Transmitted transfer bug and the transport layer of the OSI model
In order to understand transmitted transfers you must first become familiar with the Open System Interconnection (OSI) model, one of the most useful things I learned while studying Information Science. Not only is the OSI model important for understanding network security, it’s important for understanding FTP technology. Developed by the International Standards Organization, the OSI model divides network communication into seven layers. Each layer takes care of a very specific job, and then passes the data onto the next layer. What happens if there is a problem with one of the layers? Specifically, the transport layer.
This post is the part of the series on the test IO blog about real bugs that our testers have found during test cycles. In each post, we explore the details of the issue, explain its impact, and discuss what software teams can do to avoid similar problems.
A little about the seven layers of the OSI model:
For our bug of the week, we’re taking a look at a bug with transmitted transfers. The tester is able to successfully upload a file, but the website does not display the file in the transfer overview tab.
While testing the file transfer process on a file sharing site, one of our testers found a bug while beta testing the user transfer overview section. The tester attempted to upload a file. They completed the registration for an account and uploaded a file. The uploaded file was over 100MB, which was within the 20GB upload limit. The size of the uploaded file was also within the amount of available storage space.
Once the file upload completed, the site indicated that 100% of the file had been transmitted and the transfer was successful. It then generated and displayed a link for the user to copy (and share) for downloading the file. The tester navigated to the transfer overview tab. The transfer overview tab normally displays all transferred files available for sharing. The tab is also where users can check on the download status, edit, forward or delete the files. However, no files appeared under the tab.
The bug was initially discovered on Windows 7, on the Firefox browser. However, it ended up being reproducible across browsers and platforms.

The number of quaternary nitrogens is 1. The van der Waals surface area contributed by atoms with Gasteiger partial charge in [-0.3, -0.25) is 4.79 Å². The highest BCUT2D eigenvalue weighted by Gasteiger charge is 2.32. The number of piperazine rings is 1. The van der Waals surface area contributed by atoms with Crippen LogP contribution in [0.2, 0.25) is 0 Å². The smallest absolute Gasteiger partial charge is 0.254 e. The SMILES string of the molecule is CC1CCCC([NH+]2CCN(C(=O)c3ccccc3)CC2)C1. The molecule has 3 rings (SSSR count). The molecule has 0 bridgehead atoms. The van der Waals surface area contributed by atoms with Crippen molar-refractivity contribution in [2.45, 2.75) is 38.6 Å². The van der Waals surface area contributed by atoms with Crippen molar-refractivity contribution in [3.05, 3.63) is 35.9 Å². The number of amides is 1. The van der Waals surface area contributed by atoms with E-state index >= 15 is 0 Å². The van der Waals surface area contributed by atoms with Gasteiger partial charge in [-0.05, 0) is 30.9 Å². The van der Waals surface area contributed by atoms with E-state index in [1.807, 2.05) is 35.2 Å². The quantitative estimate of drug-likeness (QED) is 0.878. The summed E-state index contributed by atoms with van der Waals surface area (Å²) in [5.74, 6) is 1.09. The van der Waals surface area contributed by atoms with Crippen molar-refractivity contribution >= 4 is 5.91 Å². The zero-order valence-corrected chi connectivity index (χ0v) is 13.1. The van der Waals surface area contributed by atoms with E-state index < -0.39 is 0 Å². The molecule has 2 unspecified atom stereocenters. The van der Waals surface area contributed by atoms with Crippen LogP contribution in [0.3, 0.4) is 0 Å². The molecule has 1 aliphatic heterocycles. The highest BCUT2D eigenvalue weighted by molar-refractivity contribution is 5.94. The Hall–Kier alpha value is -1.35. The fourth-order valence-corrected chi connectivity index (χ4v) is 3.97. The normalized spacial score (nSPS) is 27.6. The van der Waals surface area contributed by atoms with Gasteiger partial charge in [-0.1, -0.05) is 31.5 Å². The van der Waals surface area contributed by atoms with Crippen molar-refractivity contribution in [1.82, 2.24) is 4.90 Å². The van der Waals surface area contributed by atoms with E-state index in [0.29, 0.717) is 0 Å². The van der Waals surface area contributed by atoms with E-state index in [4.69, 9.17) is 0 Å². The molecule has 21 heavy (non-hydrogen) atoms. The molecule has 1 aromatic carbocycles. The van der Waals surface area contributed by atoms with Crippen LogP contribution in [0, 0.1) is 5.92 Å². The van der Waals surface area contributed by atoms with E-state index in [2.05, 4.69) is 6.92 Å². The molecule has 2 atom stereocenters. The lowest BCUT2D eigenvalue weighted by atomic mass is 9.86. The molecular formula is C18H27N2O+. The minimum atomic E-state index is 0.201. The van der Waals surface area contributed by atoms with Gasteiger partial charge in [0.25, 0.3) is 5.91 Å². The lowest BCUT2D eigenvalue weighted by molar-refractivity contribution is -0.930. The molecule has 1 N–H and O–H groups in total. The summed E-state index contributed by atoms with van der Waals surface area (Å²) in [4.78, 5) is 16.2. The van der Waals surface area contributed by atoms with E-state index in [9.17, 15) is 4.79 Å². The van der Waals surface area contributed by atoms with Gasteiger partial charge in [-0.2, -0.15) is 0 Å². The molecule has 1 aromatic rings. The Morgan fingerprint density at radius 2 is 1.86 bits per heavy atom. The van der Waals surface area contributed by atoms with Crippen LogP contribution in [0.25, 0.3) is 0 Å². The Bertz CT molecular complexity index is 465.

What we can learn from this bug is understanding the importance of the transmission control protocol and the transport layer of the OSI model. TCP helps establish and maintain a network connection through application programs that exchange data. The transport layer is responsible for moving the data.
One of the things the transport layer is responsible for is flow control. As it pertains to TCP, flow control handles on and off functionality, also known as “xon-xoff”. In summary, when the data being sent reaches capacity during transmission, the XOFF stops the data from transmitting. When the system is ready to transmit again it sends an XON character. Since flow control can be implemented on both software and hardware there could be an issue with the software, hardware or firmware being used. Firmware is the software embedded in hardware. As lifewire explains, firmware is software for hardware.
Here are some best practices for handling your transmission transfer issues. In the article “hardware vs software vs firmware, what’s the difference” lifewire outlines the benefits and the vulnerabilities of all three. We recommend testing all three separately in order to rule them out. You should also confirm that you have all current updates installed, vulnerabilities are patched, and hardware regularly maintained.
If a large part of your business is offering file storage to customers, ensure that they have access to all features. They should be able to easily view, download, edit, delete or forward their desired files.